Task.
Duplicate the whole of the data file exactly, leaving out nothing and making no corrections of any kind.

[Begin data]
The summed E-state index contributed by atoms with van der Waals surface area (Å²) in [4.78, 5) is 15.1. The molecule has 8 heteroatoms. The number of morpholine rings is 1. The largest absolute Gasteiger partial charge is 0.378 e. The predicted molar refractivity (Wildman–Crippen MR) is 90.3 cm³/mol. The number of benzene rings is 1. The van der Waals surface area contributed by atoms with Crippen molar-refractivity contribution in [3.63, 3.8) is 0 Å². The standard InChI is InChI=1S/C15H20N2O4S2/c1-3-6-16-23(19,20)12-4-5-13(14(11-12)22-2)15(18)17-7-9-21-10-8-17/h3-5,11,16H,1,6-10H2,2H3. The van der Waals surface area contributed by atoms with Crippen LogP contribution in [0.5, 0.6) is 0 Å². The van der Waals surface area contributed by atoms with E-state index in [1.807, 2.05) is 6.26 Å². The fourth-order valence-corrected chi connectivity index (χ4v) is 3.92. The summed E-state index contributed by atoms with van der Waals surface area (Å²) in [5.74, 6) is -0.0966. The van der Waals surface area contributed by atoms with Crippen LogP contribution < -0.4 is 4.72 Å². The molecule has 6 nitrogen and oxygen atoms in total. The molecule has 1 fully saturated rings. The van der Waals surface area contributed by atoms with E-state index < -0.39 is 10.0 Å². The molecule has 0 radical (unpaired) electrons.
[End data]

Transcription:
The summed E-state index contributed by atoms with van der Waals surface area (Å²) in [4.78, 5) is 15.1. The molecule has 8 heteroatoms. The number of morpholine rings is 1. The largest absolute Gasteiger partial charge is 0.378 e. The predicted molar refractivity (Wildman–Crippen MR) is 90.3 cm³/mol. The number of benzene rings is 1. The van der Waals surface area contributed by atoms with Crippen molar-refractivity contribution in [3.63, 3.8) is 0 Å². The standard InChI is InChI=1S/C15H20N2O4S2/c1-3-6-16-23(19,20)12-4-5-13(14(11-12)22-2)15(18)17-7-9-21-10-8-17/h3-5,11,16H,1,6-10H2,2H3. The van der Waals surface area contributed by atoms with Crippen LogP contribution in [0.5, 0.6) is 0 Å². The van der Waals surface area contributed by atoms with E-state index in [1.807, 2.05) is 6.26 Å². The fourth-order valence-corrected chi connectivity index (χ4v) is 3.92. The summed E-state index contributed by atoms with van der Waals surface area (Å²) in [5.74, 6) is -0.0966. The van der Waals surface area contributed by atoms with Crippen LogP contribution < -0.4 is 4.72 Å². The molecule has 6 nitrogen and oxygen atoms in total. The molecule has 1 fully saturated rings. The van der Waals surface area contributed by atoms with E-state index < -0.39 is 10.0 Å². The molecule has 0 radical (unpaired) electrons.